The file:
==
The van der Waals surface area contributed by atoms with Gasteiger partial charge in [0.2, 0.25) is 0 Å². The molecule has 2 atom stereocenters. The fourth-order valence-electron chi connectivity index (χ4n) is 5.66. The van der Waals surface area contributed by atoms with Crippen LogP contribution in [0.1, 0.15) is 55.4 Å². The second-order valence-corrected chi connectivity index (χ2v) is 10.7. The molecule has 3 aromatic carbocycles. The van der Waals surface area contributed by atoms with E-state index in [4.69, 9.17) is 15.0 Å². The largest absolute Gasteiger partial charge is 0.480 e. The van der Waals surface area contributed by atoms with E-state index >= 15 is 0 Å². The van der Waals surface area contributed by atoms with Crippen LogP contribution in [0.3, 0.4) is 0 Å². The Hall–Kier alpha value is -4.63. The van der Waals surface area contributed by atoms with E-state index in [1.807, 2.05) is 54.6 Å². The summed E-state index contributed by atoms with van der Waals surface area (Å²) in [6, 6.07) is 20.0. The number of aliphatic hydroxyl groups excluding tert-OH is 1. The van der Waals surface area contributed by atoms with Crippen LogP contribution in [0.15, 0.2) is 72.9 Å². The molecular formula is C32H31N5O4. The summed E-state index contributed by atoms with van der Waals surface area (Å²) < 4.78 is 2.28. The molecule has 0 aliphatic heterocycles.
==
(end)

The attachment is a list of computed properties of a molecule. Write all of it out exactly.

The van der Waals surface area contributed by atoms with Gasteiger partial charge in [0.2, 0.25) is 0 Å². The molecule has 2 atom stereocenters. The fourth-order valence-electron chi connectivity index (χ4n) is 5.66. The van der Waals surface area contributed by atoms with Crippen LogP contribution in [0.1, 0.15) is 55.4 Å². The second-order valence-corrected chi connectivity index (χ2v) is 10.7. The molecule has 3 aromatic carbocycles. The van der Waals surface area contributed by atoms with E-state index in [4.69, 9.17) is 15.0 Å². The largest absolute Gasteiger partial charge is 0.480 e. The van der Waals surface area contributed by atoms with E-state index >= 15 is 0 Å². The van der Waals surface area contributed by atoms with Crippen LogP contribution in [0.3, 0.4) is 0 Å². The Hall–Kier alpha value is -4.63. The van der Waals surface area contributed by atoms with E-state index in [1.807, 2.05) is 54.6 Å². The summed E-state index contributed by atoms with van der Waals surface area (Å²) in [6, 6.07) is 20.0. The number of aliphatic hydroxyl groups excluding tert-OH is 1. The van der Waals surface area contributed by atoms with Crippen LogP contribution in [0.15, 0.2) is 72.9 Å². The molecular formula is C32H31N5O4. The summed E-state index contributed by atoms with van der Waals surface area (Å²) < 4.78 is 2.28. The molecule has 0 aliphatic heterocycles.